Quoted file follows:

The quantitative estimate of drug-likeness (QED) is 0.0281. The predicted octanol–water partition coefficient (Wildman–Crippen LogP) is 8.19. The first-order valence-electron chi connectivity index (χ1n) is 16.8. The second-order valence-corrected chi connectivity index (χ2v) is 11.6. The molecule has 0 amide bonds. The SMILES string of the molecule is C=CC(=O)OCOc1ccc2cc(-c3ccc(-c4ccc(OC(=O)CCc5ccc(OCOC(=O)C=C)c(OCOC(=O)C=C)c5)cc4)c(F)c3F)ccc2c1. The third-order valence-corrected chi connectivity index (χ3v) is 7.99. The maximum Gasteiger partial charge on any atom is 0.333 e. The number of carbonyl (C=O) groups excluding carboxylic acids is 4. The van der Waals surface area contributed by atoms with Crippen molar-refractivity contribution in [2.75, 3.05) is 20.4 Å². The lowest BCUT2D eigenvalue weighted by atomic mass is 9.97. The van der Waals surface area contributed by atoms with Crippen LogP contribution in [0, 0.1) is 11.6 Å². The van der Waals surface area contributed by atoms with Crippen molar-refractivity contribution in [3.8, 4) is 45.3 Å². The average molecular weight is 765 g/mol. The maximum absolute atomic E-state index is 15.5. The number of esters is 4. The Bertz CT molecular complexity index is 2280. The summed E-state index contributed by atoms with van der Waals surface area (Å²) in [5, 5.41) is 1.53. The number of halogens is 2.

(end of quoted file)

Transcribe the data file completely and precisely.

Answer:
The quantitative estimate of drug-likeness (QED) is 0.0281. The predicted octanol–water partition coefficient (Wildman–Crippen LogP) is 8.19. The first-order valence-electron chi connectivity index (χ1n) is 16.8. The second-order valence-corrected chi connectivity index (χ2v) is 11.6. The molecule has 0 amide bonds. The SMILES string of the molecule is C=CC(=O)OCOc1ccc2cc(-c3ccc(-c4ccc(OC(=O)CCc5ccc(OCOC(=O)C=C)c(OCOC(=O)C=C)c5)cc4)c(F)c3F)ccc2c1. The third-order valence-corrected chi connectivity index (χ3v) is 7.99. The maximum Gasteiger partial charge on any atom is 0.333 e. The number of carbonyl (C=O) groups excluding carboxylic acids is 4. The van der Waals surface area contributed by atoms with Crippen molar-refractivity contribution in [2.75, 3.05) is 20.4 Å². The lowest BCUT2D eigenvalue weighted by atomic mass is 9.97. The van der Waals surface area contributed by atoms with Crippen LogP contribution in [0, 0.1) is 11.6 Å². The van der Waals surface area contributed by atoms with Crippen molar-refractivity contribution in [3.8, 4) is 45.3 Å². The average molecular weight is 765 g/mol. The maximum absolute atomic E-state index is 15.5. The number of esters is 4. The Bertz CT molecular complexity index is 2280. The summed E-state index contributed by atoms with van der Waals surface area (Å²) in [5, 5.41) is 1.53. The number of halogens is 2.